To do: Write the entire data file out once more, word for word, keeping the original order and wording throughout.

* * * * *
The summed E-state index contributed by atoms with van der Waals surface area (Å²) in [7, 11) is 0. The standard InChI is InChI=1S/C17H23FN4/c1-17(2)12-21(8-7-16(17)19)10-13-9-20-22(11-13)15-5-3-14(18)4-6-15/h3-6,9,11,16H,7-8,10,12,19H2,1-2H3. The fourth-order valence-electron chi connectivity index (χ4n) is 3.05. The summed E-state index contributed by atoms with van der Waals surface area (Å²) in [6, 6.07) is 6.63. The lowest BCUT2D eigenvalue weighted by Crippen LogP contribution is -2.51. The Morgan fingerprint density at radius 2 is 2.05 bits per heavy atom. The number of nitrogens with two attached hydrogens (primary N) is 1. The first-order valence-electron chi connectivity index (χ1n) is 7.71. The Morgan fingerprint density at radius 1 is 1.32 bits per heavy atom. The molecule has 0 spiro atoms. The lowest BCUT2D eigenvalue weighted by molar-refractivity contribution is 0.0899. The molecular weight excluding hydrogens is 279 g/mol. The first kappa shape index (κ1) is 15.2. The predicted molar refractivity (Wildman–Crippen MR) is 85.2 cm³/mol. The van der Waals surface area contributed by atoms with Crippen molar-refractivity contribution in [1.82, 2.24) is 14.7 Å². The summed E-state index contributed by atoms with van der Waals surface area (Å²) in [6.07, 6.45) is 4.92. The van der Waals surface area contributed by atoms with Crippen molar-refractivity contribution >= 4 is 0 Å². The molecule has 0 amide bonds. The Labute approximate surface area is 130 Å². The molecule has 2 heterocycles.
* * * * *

The summed E-state index contributed by atoms with van der Waals surface area (Å²) in [7, 11) is 0. The standard InChI is InChI=1S/C17H23FN4/c1-17(2)12-21(8-7-16(17)19)10-13-9-20-22(11-13)15-5-3-14(18)4-6-15/h3-6,9,11,16H,7-8,10,12,19H2,1-2H3. The fourth-order valence-electron chi connectivity index (χ4n) is 3.05. The summed E-state index contributed by atoms with van der Waals surface area (Å²) in [6, 6.07) is 6.63. The lowest BCUT2D eigenvalue weighted by Crippen LogP contribution is -2.51. The Morgan fingerprint density at radius 2 is 2.05 bits per heavy atom. The number of nitrogens with two attached hydrogens (primary N) is 1. The first-order valence-electron chi connectivity index (χ1n) is 7.71. The Morgan fingerprint density at radius 1 is 1.32 bits per heavy atom. The molecule has 0 spiro atoms. The lowest BCUT2D eigenvalue weighted by molar-refractivity contribution is 0.0899. The molecular weight excluding hydrogens is 279 g/mol. The first kappa shape index (κ1) is 15.2. The predicted molar refractivity (Wildman–Crippen MR) is 85.2 cm³/mol. The van der Waals surface area contributed by atoms with Crippen molar-refractivity contribution in [1.82, 2.24) is 14.7 Å². The summed E-state index contributed by atoms with van der Waals surface area (Å²) in [6.07, 6.45) is 4.92. The van der Waals surface area contributed by atoms with Crippen molar-refractivity contribution >= 4 is 0 Å². The molecule has 0 amide bonds. The Labute approximate surface area is 130 Å². The molecule has 2 heterocycles.